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Go Plastic – TransferWise and Paypal did

By Daniel Webber | Wednesday, October 3rd, 2018

Do customers need more payout options?

Most people would bet that offering more payout methods would increase payment flows, but gauging the size of potential increases can be difficult. TransferWise’s recent introduction of a debit card for its “Borderless” multi-currency accounts offers a case study. TransferWise introduced the cards in April. Over the next four months, monthly FX flow increased 43% from $2.8bn/month to $4bn. “There has been a clear step change” said TransferWise in reference to the launch of the card. TransferWise is not the first to launch a debit card, but their experience shows the potential for companies that can integrate it into a broader product suite. payment companies with debit cards Multi-currency accounts, wallets or simply the ability for a customer to store value are the precursor to offering a debit card payout option. While e-money regulation in the UK has allowed companies to hold customer funds without the need to obtain a full banking license, multi-currency accounts have yet to become a standard product and pairings with debit cards are rarer yet.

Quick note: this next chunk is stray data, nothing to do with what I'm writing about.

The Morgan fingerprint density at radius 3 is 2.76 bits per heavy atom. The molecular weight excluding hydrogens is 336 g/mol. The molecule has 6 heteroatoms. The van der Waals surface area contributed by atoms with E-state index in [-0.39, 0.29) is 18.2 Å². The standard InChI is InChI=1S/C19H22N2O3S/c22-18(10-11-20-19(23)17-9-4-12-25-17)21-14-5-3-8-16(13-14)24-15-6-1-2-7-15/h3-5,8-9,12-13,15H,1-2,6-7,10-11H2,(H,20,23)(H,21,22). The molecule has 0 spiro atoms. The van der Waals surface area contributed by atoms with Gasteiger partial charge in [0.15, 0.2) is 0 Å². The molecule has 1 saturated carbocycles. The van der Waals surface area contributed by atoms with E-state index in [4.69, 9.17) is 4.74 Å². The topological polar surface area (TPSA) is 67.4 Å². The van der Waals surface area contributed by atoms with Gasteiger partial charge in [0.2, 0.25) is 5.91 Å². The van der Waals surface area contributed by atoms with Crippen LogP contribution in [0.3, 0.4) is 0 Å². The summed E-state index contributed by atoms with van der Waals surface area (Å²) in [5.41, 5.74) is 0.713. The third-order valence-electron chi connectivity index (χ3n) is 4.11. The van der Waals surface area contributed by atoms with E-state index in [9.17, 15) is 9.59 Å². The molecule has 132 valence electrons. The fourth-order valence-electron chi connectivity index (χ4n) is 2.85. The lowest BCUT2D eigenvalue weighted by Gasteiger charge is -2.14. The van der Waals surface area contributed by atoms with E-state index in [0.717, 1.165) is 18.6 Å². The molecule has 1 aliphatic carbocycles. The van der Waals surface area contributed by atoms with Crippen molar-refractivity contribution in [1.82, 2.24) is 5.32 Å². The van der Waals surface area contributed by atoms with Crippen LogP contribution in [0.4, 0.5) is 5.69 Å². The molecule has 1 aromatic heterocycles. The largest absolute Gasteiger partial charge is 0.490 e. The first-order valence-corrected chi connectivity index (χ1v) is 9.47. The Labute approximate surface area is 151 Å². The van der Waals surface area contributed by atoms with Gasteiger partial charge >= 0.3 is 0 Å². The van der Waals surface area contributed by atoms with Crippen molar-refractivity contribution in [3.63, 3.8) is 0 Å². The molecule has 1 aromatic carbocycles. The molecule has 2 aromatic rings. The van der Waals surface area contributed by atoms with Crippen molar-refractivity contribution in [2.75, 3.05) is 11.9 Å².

Plastic Surgery, Anyone?

For start-up in the international payments space, “going plastic” is all about creating access and driving up customer numbers. What exactly is behind this growth? A quick history: PayPal is one of the most prominent payment companies to “go plastic,” but they weren’t the first. Western Union launched their debit card in 2001. Later, Payoneer launched their debit card in 2008. Moneygram followed suit in 2009. PayPal eventually caught up with the “PayPal My Cash Card,” launched in early 2012. The card initially enabled PayPal customers to use their funds online, and expanded to allow ATM withdrawals and brick and mortar payments, as well. As payment companies begin to add multi-currency accounts, debit cards that allow customers to easily use their funds are the logical next step. Which begs the question, who might be next? What it means now: 1) You need to convince customers to hold their funds with you first. Since payment companies are not banks and can’t offer interest-bearing accounts, other services need to be offered. 2) Debit cards alone are not unique and its a crowded marketplace. But if you can become one the places where a customer holds their money, this may not matter. 3) While the unbanked continue to be a large customer market, fintech has primarily grown out of appealing to customers who value convenience. Millennial customers, a great asset to the sector, don’t like cash and are driving the growth of the players above.
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